Virtual Babelsberg Starry Night on 20 June 2024 on the meteorite discovery near Ribbeck

Piece of a rock, grey-white colour, meteorite Ribbeck

A fragment of the Ribbeck meteorite that hit near Nauen on 21 January 2024. Its atypical light grey colour is caused by the rare material aubrite.

Credit: Jürgen Rendtel
June 18, 2024 //

On 21 January 2024, an asteroid struck Ribbeck near Nauen in Brandenburg. Dr Jürgen Rendtel from the Leibniz Institute for Astrophysics Potsdam (AIP) was one of the meteorite searchers and found some fragments himself. In his lecture, which will be broadcast from Thursday, 20 June 2024 on the YouTube channel “Urknall, Weltall und das Leben” (Big Bang, Universe and Life), he reports on the discovery, the search for the fragments and the peculiarities of the meteorite (in German).

Asteroids, small pieces of rock in the solar system, do not usually come very close to us. But on 20 January 2024, a specimen about one metre in size was discovered, which hit the Earth's surface just three hours later. Upon entering the atmosphere, the object lit up as a fireball about as bright as the moon that could be seen from afar in the clear night sky. At the end of its blazing path at an altitude of around 20 kilometres, the fragments fell to the ground as meteorites. Observations of the fireball by video cameras made it possible to calculate the exact location of the fall, which was west of Nauen in Ribbeck.

Search operations were immediately organised to secure the fresh material quickly for investigation. Starting 23 January, a total of more than 200 documented finds were collected and examined. It turned out that the meteorites consist of the extremely rare material aubrite. The meteorite type aubrite is named after the place where the first such piece was found in Aubres, France, in 1836. The small body probably originates from a hot area of our solar system, and has experienced many collisions with other rocks in its history. The material is therefore very fragile; many pieces shattered on impact. The fusion crust is glassy and full of bubbles, and must have solidified very quickly. Individual meteorite samples are still being investigated in laboratories using isotope analysis. This is only the fourth time that pieces of an object previously observed as an asteroid have been found on the ground.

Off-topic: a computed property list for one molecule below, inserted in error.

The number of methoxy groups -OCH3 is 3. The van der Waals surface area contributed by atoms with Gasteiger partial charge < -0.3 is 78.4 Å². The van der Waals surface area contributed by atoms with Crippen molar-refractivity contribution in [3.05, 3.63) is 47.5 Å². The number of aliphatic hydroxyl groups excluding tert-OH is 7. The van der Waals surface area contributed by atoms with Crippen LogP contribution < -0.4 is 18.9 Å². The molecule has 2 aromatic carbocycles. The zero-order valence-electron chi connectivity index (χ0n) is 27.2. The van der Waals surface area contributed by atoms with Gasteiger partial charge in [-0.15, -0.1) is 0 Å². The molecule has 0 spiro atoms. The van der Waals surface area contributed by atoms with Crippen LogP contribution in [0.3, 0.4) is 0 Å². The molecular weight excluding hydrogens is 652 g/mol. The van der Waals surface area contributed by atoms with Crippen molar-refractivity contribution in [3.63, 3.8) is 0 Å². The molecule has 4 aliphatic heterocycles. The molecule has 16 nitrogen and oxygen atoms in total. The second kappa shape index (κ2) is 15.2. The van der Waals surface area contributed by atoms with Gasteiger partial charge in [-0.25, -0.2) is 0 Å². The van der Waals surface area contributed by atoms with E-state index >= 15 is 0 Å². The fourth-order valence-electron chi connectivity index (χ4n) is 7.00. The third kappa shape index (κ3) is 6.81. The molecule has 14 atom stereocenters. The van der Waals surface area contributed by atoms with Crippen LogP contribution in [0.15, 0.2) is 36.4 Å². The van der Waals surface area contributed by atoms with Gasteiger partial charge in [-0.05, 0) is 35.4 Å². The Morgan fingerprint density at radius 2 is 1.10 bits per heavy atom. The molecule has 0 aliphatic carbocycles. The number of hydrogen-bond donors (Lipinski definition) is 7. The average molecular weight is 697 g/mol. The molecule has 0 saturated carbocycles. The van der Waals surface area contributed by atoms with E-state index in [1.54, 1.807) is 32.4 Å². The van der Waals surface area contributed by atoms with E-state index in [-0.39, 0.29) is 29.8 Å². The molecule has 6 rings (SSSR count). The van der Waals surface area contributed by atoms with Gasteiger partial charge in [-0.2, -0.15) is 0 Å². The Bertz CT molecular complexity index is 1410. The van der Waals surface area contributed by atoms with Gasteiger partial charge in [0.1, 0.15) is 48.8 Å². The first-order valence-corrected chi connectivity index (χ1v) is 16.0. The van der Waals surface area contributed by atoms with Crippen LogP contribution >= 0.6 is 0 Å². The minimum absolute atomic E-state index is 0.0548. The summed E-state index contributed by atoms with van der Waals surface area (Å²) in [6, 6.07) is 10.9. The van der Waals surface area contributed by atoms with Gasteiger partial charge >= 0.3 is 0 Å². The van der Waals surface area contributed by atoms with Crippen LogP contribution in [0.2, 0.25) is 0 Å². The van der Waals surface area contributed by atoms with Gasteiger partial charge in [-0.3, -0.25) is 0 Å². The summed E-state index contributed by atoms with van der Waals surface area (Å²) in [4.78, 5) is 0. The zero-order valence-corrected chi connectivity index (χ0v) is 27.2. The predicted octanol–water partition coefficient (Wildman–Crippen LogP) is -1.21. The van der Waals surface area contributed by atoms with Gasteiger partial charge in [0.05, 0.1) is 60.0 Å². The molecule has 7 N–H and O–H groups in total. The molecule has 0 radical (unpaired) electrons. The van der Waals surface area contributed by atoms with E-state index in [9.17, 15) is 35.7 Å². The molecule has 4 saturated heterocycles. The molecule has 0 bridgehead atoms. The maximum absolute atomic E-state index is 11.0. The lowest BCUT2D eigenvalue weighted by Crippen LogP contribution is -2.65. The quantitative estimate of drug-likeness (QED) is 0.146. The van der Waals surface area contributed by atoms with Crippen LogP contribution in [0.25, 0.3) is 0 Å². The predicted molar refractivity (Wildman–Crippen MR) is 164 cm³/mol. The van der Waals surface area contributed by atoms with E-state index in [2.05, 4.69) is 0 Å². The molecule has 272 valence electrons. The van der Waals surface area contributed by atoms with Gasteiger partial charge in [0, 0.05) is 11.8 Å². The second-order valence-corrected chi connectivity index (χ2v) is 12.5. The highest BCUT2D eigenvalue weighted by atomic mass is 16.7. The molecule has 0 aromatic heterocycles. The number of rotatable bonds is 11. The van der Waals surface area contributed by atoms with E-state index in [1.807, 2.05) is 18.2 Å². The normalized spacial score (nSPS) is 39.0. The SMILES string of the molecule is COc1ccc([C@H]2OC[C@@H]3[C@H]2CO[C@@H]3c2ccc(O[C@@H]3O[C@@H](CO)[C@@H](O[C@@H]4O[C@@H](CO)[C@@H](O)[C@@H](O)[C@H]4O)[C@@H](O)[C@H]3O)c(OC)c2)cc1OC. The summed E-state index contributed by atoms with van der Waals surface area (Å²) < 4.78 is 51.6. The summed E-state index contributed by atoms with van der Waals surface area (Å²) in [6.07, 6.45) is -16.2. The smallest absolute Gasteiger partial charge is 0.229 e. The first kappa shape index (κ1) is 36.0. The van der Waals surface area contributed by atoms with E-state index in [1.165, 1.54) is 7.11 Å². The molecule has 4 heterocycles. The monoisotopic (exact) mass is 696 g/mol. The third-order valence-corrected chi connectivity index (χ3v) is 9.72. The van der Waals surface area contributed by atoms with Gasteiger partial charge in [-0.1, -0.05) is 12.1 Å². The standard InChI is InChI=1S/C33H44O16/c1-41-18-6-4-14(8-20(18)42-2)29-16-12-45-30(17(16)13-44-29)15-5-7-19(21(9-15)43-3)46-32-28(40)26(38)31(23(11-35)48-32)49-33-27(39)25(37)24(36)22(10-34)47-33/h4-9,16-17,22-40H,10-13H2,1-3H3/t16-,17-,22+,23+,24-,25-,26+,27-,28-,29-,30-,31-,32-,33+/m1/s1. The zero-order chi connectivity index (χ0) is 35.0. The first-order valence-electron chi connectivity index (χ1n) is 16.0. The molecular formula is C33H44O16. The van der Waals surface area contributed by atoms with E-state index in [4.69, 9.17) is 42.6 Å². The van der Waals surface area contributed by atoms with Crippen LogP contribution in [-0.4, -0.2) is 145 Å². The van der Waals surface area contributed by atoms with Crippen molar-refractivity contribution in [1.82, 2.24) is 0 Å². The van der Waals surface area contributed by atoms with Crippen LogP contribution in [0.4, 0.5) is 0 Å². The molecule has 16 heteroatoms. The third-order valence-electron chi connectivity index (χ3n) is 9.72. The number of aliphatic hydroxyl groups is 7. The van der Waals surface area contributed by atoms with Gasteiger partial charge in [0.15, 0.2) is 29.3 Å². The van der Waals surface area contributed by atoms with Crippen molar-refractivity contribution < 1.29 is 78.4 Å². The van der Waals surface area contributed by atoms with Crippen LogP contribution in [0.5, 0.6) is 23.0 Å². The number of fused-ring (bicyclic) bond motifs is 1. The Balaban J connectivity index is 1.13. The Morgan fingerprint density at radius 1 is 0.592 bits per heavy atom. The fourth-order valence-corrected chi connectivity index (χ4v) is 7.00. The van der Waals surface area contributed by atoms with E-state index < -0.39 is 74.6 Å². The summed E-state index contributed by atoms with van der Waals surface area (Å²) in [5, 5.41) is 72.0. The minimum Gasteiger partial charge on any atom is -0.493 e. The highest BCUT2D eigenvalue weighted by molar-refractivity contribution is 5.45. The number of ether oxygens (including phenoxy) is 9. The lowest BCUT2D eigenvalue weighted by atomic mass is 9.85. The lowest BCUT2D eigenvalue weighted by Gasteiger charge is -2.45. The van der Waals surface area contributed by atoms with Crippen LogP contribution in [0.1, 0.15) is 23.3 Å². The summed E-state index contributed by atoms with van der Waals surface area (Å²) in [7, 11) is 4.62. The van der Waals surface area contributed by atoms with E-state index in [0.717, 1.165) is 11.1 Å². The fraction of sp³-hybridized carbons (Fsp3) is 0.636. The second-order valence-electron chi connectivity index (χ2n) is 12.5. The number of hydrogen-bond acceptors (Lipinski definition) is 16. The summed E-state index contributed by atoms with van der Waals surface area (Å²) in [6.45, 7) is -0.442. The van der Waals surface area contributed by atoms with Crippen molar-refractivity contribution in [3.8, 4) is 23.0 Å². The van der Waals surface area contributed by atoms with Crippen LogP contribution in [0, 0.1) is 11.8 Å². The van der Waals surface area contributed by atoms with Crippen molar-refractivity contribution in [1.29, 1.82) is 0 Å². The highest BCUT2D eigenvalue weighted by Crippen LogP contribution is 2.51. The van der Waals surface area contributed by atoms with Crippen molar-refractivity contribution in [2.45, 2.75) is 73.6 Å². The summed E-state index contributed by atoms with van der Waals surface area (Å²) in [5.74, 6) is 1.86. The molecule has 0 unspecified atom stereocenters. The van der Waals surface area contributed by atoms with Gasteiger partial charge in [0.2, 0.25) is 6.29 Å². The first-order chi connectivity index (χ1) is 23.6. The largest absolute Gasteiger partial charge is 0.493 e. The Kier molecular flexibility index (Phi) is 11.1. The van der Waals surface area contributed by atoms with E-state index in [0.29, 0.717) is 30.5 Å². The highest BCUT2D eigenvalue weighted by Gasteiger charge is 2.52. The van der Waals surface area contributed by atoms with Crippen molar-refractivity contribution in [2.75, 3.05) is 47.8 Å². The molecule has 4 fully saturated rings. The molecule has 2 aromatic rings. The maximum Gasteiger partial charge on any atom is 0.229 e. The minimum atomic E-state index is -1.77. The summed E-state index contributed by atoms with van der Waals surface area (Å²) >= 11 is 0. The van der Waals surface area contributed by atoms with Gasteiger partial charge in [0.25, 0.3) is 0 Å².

‘It is a great stroke of luck that the asteroid hit right in the middle of Europe, on our doorstep so to speak, and that its orbit could be calculated precisely,’ says Dr Jürgen Rendtel, member of the Solar Physics section, expert on meteorites and successful finder of several meteorite pieces. In his lecture entitled ‘From 2024BX1 to Ribbeck’ (in German), he talks about the discovery of the asteroid and the arduous search for the fragments in the fields near Ribbeck. He also discusses the special properties of the material. A summary of the meteorite search and results to date will be published on 26 June 2024 in an article by Jürgen Rendtel and co-authors in the journal WGN, The Journal of the International Meteor Organisation.

Usually on the 3rd Thursday of each month, starting at 8 p.m., the lectures of the Babelsberg Starry Nights become available at

and via the YouTube channels 'Urknall, Weltall und das Leben' (Big Bang, Universe and Life) and 'videowissen' and can be viewed afterwards at any time.

Further information

Babelsberg Starry Nights:

Entry in the Meteorite Database:

The key areas of research at the Leibniz Institute for Astrophysics Potsdam (AIP) are cosmic magnetic fields and extragalactic astrophysics. A considerable part of the institute's efforts aims at the development of research technology in the fields of spectroscopy, robotic telescopes, and E-science. The AIP is the successor of the Berlin Observatory founded in 1700 and of the Astrophysical Observatory of Potsdam founded in 1874. The latter was the world's first observatory to emphasize explicitly the research area of astrophysics. The AIP has been a member of the Leibniz Association since 1992.
Last update: 20. June 2024